Just as City Council looks for options to fund city schools, the Kenney administration has released a study stressing the economic benefits of the 10-year property-tax abatement, which some lawmakers have proposed eliminating or curtailing in order to generate new revenue.
Councilwoman Helen Gym has introduced bills to eliminate the school district portion of the abatement, and to examine whether it makes sense to prohibit its use in certain neighborhoods.
The city’s report, released Thursday and conducted by Chicago-based real estate consulting firm Jones Lang LaSalle, found that the 1997 tax-abatement program is still spurring development and generating jobs in the city. The program allows owners of newly constructed or rehabilitated properties to pay no property tax on the improvements for 10 years (they do pay tax on land value).
The study looked at 10 scenarios that could alter or eliminate the abatement program on residential properties, which make up 98 percent of those with the tax breaks, and found that any change to the program comes at a cost.
The study comes as council enters the home stretch on Mayor Kenney’s budget proposal, which calls for a 4.1 percent property-tax increase to fund the school district’s looming deficit, and in a year in which property owners saw assessments soar and subsequent automatic property-tax jumps for many.
Authors of the study analyzed pros and cons of each scenario and estimated how much tax revenue could be generated but they didn’t recommend what action to take.
“At the end of the day, I think the bigger conclusion is that doing something, eliminating it now or whatever has a cost, and it’s up to the city to decide what level of risk they are willing to assume,” said Reginald Ross, a director for JLL, which conducted the report.
City finance director Rob Dubow said the city doesn’t have a position on the tax abatement.
A statement released Thursday by the mayor’s office noted that changing the abatement would reduce development. “Over a 30-year period the current program is still projected to generate more development, jobs, and tax revenue than scenarios that modify or even eliminate the incentive,” it said.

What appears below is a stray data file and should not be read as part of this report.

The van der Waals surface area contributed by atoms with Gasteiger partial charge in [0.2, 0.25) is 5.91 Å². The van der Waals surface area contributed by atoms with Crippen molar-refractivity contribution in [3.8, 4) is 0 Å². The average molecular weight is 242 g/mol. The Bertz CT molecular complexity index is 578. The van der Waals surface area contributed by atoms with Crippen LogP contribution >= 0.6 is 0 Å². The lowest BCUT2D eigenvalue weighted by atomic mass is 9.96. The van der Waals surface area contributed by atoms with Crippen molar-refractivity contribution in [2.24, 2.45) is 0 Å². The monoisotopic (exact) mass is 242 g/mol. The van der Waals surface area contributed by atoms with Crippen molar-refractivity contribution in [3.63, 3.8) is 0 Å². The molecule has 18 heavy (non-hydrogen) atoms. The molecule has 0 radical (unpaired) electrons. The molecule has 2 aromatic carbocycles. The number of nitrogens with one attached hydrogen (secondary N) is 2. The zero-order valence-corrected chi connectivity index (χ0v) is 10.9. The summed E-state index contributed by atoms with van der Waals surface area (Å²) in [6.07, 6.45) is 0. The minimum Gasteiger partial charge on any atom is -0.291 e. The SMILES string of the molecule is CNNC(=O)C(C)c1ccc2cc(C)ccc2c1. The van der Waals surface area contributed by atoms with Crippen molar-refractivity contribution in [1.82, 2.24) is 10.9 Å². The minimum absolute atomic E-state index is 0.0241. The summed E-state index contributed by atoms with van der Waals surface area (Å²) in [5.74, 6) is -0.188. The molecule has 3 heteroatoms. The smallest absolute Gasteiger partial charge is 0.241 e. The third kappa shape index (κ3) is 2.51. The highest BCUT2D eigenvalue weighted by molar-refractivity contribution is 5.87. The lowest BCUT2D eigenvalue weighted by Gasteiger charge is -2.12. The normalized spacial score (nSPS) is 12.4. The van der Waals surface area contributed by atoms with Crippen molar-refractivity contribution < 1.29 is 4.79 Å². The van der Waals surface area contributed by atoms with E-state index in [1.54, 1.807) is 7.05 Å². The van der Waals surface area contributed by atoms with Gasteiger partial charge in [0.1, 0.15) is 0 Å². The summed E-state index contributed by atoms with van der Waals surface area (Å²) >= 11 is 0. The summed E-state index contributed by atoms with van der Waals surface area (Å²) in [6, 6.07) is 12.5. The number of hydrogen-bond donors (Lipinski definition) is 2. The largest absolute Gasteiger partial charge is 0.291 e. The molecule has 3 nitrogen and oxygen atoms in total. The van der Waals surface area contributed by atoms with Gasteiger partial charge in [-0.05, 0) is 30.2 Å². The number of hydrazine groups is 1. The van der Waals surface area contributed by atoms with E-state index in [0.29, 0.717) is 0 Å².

The study also comes on the heels of a similar report issued by the City Controller, which showed that most of the abated properties are concentrated in the greater Center City area and that as of 2017, there were 14,345 properties with active abatements that received a tax benefit of $93 million. The controller’s report also studied various scenarios from eliminating or changing the abatement program.
The controller’s conclusions were based on 2016 figures of 1,400 newly abated properties — both residential and commercial — and did not consider potential development loss. For example, it states that had the abatement not existed in 2016, the city would have received an additional $10.4 million in revenue, of which 55 percent would have gone to schools.
Yet, the administration-commissioned report predicted that if the abatement were eliminated, the city would see a 40-percent reduction in development over the next 10 years. With elimination of the break, it found, the city and schools would only see an additional $2.7 million in new revenue during the first year and $18.4 million in the first 10 years.
By contrast, the report shows that over a 30-year period, keeping the abatement program as is would generate $221 million in tax revenue, while eliminating it would bring in $115 million over that same time period.
Gym has proposed eliminating only the school-tax portion of the abatement (worth 55 percent of the total tax bill). The administration report predicted just $9.2 million in new revenue for the schools over the first five years and $96 million over 30 years.
“I think they have been conservative” with the numbers, Gym said. “They view the change to the [abatement] program as loss of development.”
City Controller Rebecca Rhynhart agreed and said that the $9.2 million projection over five years “doesn’t make sense. That seems extremely low.”
“Our team couldn’t even back into those numbers that low,” she said.
Gym said that the city needs a new development-incentive program that fits the city’s current status and not one from 20 years ago when the city was in desperate need of development.
“The tax abatement is from 20 years ago. It’s a blunt instrument and it’s used crudely,” she said.
Two scenarios that the Jones Lang LaSalle analysis found to have potential benefits — capping the abatement at either $500,000 or at $150 per square foot, or having geographical limitations — were turned down by the administration as impractical.
“Capping the abatement, we think could have a lot of potential,” Ross said in a briefing with reporters. “From what we understand from city officials, however, is that those cases, while mathematically superior, are probably impractical because of the cost of implementing them.”
Marisa Waxman, deputy revenue commissioner, said that capping the abatement would require individual analysis of each property, plus additional paperwork for abatement applicants.
“That’s just a very personally labor-intensive thing to do and more difficult to track as opposed to a standard thing,” she said. Waxman said the administration didn’t have a specific cost estimate.
With just a few weeks left until City Council is expected to decide on the mayor’s proposed 4.1 percent property-tax rate increase, Gym said she wants to add tax abatement to those conversations. She said she would be open to a gradual phaseout.
“The mayor has come out with his proposal and we just need a wider array of what else could be offered,” she said.